Around 4:30 in the afternoon on April 26, 1937, the citizens of the Basque town of Guernica, Spain, looked overhead to see a formation of aircraft crossing the sky. They were bombers from two squadrons—the Nazi Luftwaffe’s Condor Legion and the Fascist Italian Aviazione Legionaria—on a mission to destroy Guernica in support of General Francisco Franco, the leader of the right-wing coup against Spain’s Socialist government that had begun the year before. Some 24 planes dropped 22 tons of ordnance in a succession of raids lasting several hours.
After the operation, much of Guernica lay in ruins. Estimates of civilian casualties have never been firmly established, varying from less than 200 to more than 1,000 out of a total population of 7,000. But while the carnage would be far surpassed in future air campaigns against cities such as Warsaw, Rotterdam, Coventry, and Dresden, Guernica holds a special place in the annals of infamy, thanks largely to the efforts of one person: Pablo Picasso.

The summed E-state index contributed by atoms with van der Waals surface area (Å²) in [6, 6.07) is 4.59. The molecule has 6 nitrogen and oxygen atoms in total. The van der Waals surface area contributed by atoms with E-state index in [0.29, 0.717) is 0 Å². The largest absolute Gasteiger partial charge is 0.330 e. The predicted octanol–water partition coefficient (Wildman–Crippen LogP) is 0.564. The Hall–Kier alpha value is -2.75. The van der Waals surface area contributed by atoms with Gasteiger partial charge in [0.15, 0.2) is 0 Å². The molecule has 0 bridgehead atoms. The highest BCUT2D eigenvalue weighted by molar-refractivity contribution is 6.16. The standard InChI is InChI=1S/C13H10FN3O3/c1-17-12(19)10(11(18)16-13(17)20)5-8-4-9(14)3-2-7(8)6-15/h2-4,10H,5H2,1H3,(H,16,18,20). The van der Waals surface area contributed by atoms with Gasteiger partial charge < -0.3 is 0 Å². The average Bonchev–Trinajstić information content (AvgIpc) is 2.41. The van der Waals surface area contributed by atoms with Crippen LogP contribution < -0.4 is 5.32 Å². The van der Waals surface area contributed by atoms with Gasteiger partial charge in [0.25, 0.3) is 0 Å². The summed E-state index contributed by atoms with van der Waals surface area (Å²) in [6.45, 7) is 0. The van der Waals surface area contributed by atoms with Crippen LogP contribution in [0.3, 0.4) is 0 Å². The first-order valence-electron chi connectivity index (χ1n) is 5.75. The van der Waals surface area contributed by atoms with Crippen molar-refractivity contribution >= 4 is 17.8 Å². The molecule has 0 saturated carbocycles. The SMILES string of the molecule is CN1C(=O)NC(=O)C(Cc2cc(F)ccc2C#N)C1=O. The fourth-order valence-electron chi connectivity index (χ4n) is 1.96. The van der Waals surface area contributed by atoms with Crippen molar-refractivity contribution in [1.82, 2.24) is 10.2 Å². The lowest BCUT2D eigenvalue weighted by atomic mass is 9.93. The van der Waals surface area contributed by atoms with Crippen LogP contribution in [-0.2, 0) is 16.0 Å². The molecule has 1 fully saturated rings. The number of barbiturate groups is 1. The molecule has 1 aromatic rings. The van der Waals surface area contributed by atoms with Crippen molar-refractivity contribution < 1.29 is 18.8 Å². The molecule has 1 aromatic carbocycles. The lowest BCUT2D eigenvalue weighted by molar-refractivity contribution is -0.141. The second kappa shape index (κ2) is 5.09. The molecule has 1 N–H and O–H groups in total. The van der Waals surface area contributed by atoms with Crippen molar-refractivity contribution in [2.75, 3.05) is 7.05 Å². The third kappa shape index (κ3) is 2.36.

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Picasso cemented the event in memory with his masterpiece Guernica (1937), a cri de coeur that’s become an icon of antiwar sentiment. Painted almost entirely in grisaille, and measuring 11 by 25.6 feet, Guernica sets its mise-en-scène in a manger where animals and people, including a mother and child, are seen in a frenzy of anguish.
Guernica ranks as Picasso’s second-most important painting after Les Demoiselles d’Avignon (1907), with which it shares the same epic impact, though with a greater sense of gravity. But beyond matters of tone, the difference between the two paintings was that Les Demoiselles was painted by an artist known mainly by an intimate circle, while Guernica was painted by an artist who’d achieved international stardom.
Read Part 1: 1890s to 1920s here.